Contemporary homes and lives, in the global north particularly, are characterised by glossy surfaces of ubiquitous technology, such as laptops, phones and televisions. Machine-made smoothness is the norm for almost all tables and chairs, kitchen surfaces, vehicles and everyday objects. A hundred and twenty years ago, ordinary roughness, textural variation of surfaces and regional differences of things, such as clay homewares, or the fabric and styles of clothes, were far more common. 

Going back a little further, only the very rich traditionally had the money to afford the embodied craft-time inherent in perfectly smooth surfaces in their homes: marble, glass, mirrors, fine silks or silverware. Most of humankind, for almost the whole of our evolution, have toddled, played, lived and worked amongst a huge variety of textures. Human brains develop in the physical context of material culture, not just intellectual or visual culture. Traditionally, hands felt basketry, wood, stone, clay.

Contemporary neuroscience has proved that brain development, emotional maturity and physical coordination only advance properly in the context of regular beneficial touch and physical stimulus. The brain as an organ develops from the same cells as skin, the ectoderm, rather than those which develop into internal organs. The local vernaculars of texture and materiality are akin to the breadth of local folk music, or dialects across the world. When a majority eats at the same few IKEA tables, drinking from identical mugs, listens to the same global pop and speaks English, a utilitarian chill descends and nips the wild herbs of local tactile culture in the bud. 

When a majority eats at the same few IKEA tables, drinking from identical mugs, listens to the same global pop and speaks English, a utilitarian chill descends and nips the wild herbs of local tactile culture in the bud. 

In a rich haptic life, such as those embodied by the artists we will be featuring, nettle stings and stained fingertips, dusty palms and nostrils full of pungent botanicals are par for the course. From fabric made from the abundant and much-maligned stinging nettles of England to black ink created from deadly firearms of America, we will share the process of transformation by which dark materials transmute in the hands of artists employing convivial tools plus time, intention and skill. 


Chalk lumps dug up and discarded by badgers from their setts

In the ruins

Two years ago I collected a deep green clay pigment from some cliffs that had crumbled on the Jurassic Coast, near where I live in Dorset. I put a large bag of this aside to send out to fellow earth artists around the world but unfortunately it was lost when my studio was destroyed by fire. All that remains of it is one colour swatch in my sketchbook. Recently a new landslide from the same cliff uncovered pale green rocks four feet deeper into the cliff, which after heavy rains were washed into a pile near the high tide mark, where I collected them. It was not the green that I had chosen to collect, but the green that the land allowed me to gather.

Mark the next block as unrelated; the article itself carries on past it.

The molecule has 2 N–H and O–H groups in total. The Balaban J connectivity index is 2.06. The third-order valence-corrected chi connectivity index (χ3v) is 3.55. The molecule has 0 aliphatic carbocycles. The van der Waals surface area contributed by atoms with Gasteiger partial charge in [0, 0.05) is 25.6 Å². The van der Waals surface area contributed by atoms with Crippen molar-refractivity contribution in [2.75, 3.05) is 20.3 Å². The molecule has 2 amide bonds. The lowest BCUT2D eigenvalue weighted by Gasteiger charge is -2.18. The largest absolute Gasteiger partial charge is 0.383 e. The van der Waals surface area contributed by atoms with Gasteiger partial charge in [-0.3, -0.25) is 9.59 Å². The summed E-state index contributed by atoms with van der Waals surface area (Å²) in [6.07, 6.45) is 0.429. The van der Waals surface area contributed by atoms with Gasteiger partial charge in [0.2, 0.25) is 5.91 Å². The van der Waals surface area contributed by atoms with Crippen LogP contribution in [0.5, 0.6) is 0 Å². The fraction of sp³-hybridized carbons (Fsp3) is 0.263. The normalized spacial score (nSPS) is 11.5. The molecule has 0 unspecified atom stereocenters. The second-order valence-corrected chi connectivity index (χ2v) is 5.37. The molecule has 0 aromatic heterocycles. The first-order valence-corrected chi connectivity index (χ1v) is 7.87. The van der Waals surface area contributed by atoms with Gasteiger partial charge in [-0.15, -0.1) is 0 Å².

At home I smashed, ground and sieved the rock until it was fine enough to make paint. I called this pigment ‘In the ruins’, prompted by Dougald Hine’s recent book At Work in the Ruins. He writes of the ongoing catastrophe of modernity, climate change and the predicament that we are in. Near the close of the book he writes about my practice of using what is discarded, rather than standardised acrylic paints or other goods made from fossil fuels. All of the artists and makers we will be sharing with you over the coming month also wrestle with these issues in their work in different ways and find creative richness in the broken, the partial or the dark. 

Towards the end of the book Hine encourages us to look for the dropped threads, the things that have been marked as extinct or obsolete, which are actually still necessary and useful. We can look to the best things of the past that have been relegated to history books or described as quaint habits of our ancestors. Here is where the artists and makers of Our Dark Materials habitually reside, practising amalgam arts, making things by hand, recovering and experimenting with old ways, methods which we will need in the future.

Their work is like the process of gathering ochre: digging for nuggets of brightness in the black earth. By refusing to avoid the messy, the difficult, the broken and the dysfunctional, these artists transform what is into what can be. The caricature of the alchemist is the bearded old man in a robe in his garret. The reality is a global community of ordinary people from every place and walk of life, not turning lead into gold, but better – turning ruins into foundations.


Found and Ground A practical guide to making your own foraged paints by Caroline Ross will be published in June 2023.

For UK orders; Search Press | Found and Ground

For US orders: Search Press | Found and Ground (searchpressusa.com)